The cost of implementing the National Broadband Network could blow out by up to $2 billion dollars following a price ruling by the Australian Competition and Consumer Commission.
Opposition Communications spokesperson Malcolm Turnbull is set to take advantage of the ruling as he attempts to “demolish” Labor’s rush to implement the NBN network without any real costing of the network which is tipped to cost between $43 and $55 billion dollars.
On Friday the ACCC issued a ruling which sets the price that Telstra can charge competitors that want access to their network. As a result the NBN will have to charge rates significantly cheaper than what Labor’s adviser, KcKinsey forecast in their submissions to the Federal Government.
The ACCC has recommended a three year freeze on the price that Telstra charges for access to their copper network which is currently charged at $16 a month.
Labor and the NBN Co had hoped to charge $35 a month for wholesale access to the NBN which is relying on access to Telstra’s copper network.
Now speculation is mounting that the Government may want to start fresh talks with Telstra in an effort to reduce the proposed $11 billion non binding deal with the national carrier.
Telstra sources have told ChannelNews that they would not concede to a lower payment while analysts are claiming that the proposed $11 billion dollar payment by the NBN Co is now seen as an “excellent” deal for Telstra.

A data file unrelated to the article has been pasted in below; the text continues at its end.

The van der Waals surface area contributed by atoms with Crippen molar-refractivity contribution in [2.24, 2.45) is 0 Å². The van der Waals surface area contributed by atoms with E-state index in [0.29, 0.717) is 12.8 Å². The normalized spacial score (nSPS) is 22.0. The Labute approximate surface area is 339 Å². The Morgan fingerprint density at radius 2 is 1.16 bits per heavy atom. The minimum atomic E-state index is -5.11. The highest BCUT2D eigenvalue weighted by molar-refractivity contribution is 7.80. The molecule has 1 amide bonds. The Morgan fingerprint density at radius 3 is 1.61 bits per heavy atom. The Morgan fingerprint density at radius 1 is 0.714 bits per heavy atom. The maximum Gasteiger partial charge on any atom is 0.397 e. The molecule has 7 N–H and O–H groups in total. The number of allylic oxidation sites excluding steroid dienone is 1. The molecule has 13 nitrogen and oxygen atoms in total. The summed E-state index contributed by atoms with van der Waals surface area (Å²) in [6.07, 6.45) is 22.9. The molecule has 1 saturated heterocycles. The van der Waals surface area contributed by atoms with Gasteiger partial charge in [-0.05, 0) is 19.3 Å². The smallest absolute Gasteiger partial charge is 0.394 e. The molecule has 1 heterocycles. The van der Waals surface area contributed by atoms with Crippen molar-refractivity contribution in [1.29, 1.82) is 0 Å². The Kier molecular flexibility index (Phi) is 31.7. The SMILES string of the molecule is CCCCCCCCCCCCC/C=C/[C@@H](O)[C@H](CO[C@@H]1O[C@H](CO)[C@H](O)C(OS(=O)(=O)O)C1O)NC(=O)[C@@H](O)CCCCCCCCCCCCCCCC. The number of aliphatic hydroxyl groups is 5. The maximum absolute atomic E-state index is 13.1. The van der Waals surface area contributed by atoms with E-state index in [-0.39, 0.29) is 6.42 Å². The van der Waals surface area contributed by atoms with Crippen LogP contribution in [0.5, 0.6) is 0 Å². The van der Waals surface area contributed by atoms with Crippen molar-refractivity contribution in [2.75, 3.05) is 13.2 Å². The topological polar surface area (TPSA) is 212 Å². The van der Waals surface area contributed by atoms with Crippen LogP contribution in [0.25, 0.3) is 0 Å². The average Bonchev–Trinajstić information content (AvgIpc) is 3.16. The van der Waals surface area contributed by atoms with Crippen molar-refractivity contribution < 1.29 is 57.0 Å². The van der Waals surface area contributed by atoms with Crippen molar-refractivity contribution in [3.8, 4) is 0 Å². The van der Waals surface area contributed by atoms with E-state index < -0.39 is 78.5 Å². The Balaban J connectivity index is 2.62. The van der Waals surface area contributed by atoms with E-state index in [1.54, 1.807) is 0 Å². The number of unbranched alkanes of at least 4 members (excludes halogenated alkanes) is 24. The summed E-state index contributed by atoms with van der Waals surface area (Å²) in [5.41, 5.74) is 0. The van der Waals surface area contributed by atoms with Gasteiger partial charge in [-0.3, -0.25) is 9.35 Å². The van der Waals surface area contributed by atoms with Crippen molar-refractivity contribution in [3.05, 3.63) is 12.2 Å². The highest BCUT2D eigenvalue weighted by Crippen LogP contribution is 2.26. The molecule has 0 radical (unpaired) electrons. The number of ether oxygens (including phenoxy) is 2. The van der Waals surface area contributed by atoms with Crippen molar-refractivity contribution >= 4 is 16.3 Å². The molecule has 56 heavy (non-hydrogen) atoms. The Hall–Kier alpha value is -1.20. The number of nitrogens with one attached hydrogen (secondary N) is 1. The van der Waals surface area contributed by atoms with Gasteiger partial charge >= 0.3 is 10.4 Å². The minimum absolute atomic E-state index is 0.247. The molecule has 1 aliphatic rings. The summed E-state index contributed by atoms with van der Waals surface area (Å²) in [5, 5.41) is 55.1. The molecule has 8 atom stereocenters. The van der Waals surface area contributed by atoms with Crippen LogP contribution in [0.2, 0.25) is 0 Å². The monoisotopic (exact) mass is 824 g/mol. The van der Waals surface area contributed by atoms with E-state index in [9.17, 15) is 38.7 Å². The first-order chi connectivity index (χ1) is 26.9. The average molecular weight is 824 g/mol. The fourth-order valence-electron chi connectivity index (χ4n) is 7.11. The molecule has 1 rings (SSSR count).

David Quilty, managing director of public policy at Telstra claims that Telstra are not happy with the draft ruling which will impact revenues from their struggling copper wire network.
According to Telstra calculations the draft prices would see a 24% reduction in wholesale line rentals which is not what Telstra wanted at this stage of the Companies restructure.
Commenting on the NBN for the ABC Malcolm Turnbull said “If, as is very likely, the conclusion is that the NBN, once completed, will have a value much less than its cost we need to have a debate about whether that subsidy is justified by some other intangible benefits. We also need to debate whether those benefits could be obtained by a different, less expensive approach” he said
He added “Above all we must not fall for the proposition that governments should be subject to less rigorous financial scrutiny or accountability than business. Dealing as they are with other people’s money, trustees as they are for the financial security of generations to come, governments must be rigorously transparent and accountable in their investment decisions”.